Victory’s main problem, as Muscat identified in the wake of Sunday’s draw, is that that they are not imposing themselves on games enough.

The lack of continuity in the forward third, with Troisi, Milligan and Barbarouses on international duty, has meant Victory are not playing with the attacking cohesion they had in previous seasons.

“We started off very sloppy in possession of the ball, going backwards, taking the easy option instead of going forwards,” Muscat said after the Mariners draw.

“We have to be honest with ourselves. There are two reasons why you do that … you are not confident in yourself to pass the ball forward or the people in front of you are not moving.

“Our quality when it counted was just a little bit lacking, it was off.”

He is taking solace from the fact that Victory have at least picked up two points on the road in their last two games but knows that there should be a lot more to come from this squad.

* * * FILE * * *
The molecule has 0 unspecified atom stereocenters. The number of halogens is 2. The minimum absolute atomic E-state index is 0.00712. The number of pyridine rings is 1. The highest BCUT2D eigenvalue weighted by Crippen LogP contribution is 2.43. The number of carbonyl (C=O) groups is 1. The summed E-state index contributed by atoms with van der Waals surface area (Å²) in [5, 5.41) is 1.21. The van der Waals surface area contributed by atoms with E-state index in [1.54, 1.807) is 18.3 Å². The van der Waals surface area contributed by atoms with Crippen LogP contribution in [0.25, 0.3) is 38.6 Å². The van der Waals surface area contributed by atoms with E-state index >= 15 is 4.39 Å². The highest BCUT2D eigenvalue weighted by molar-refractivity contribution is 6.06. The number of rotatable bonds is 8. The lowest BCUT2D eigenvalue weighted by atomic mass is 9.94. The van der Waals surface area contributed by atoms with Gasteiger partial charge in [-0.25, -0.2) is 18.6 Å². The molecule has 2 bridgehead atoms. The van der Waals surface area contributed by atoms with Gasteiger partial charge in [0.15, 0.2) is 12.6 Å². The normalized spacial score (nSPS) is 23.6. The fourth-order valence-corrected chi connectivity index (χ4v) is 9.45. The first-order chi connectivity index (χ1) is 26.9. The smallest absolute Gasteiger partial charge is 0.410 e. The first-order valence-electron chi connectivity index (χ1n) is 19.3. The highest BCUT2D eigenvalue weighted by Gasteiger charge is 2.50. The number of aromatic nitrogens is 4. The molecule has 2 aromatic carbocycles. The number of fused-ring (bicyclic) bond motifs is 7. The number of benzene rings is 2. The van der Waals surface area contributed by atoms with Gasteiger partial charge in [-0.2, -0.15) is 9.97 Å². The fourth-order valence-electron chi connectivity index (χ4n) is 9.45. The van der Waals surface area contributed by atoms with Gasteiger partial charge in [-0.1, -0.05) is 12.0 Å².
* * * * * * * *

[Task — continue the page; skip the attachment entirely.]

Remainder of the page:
It’s too early to talk of a crisis, as the Adelaide example of a few years ago shows. Poor starts can be overcome.

But Victory need to get their skates on if they want to be a significant player this season, or City and Sydney may well be too far ahead for Victory to entertain thoughts of a top two position.

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Beersheba: On the plains to the south-east of Be’er Sheba, a young boy’s donkey stands stubbornly in a field, as its rider whacks at its flanks.
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Behind him in a gully, a flock of camels wanders up the banks of a stream.

And in the distance, dust flies up in the wake of a horseman, galloping across the Negev desert, a tiny echo of a turning point in history.

One hundred years ago, this was the scene of an astonishing moment in the ANZAC story. It sits sandwiched between the coming-of-age tragedy of Gallipoli, and the grinding horror of the Western Front, and many only dimly remember the heroics of Beersheba, possibly the last great cavalry charge, probably Australia’s first great military victory.

Hamish Gibbons, lieutenant colonel in the New Zealand army, looks down at the plains and tries to picture how it was.

“The actual charge was quite an audacious plan,” he says. “It was not what the enemy would have thought anyone would have tried, not how the war had been fought.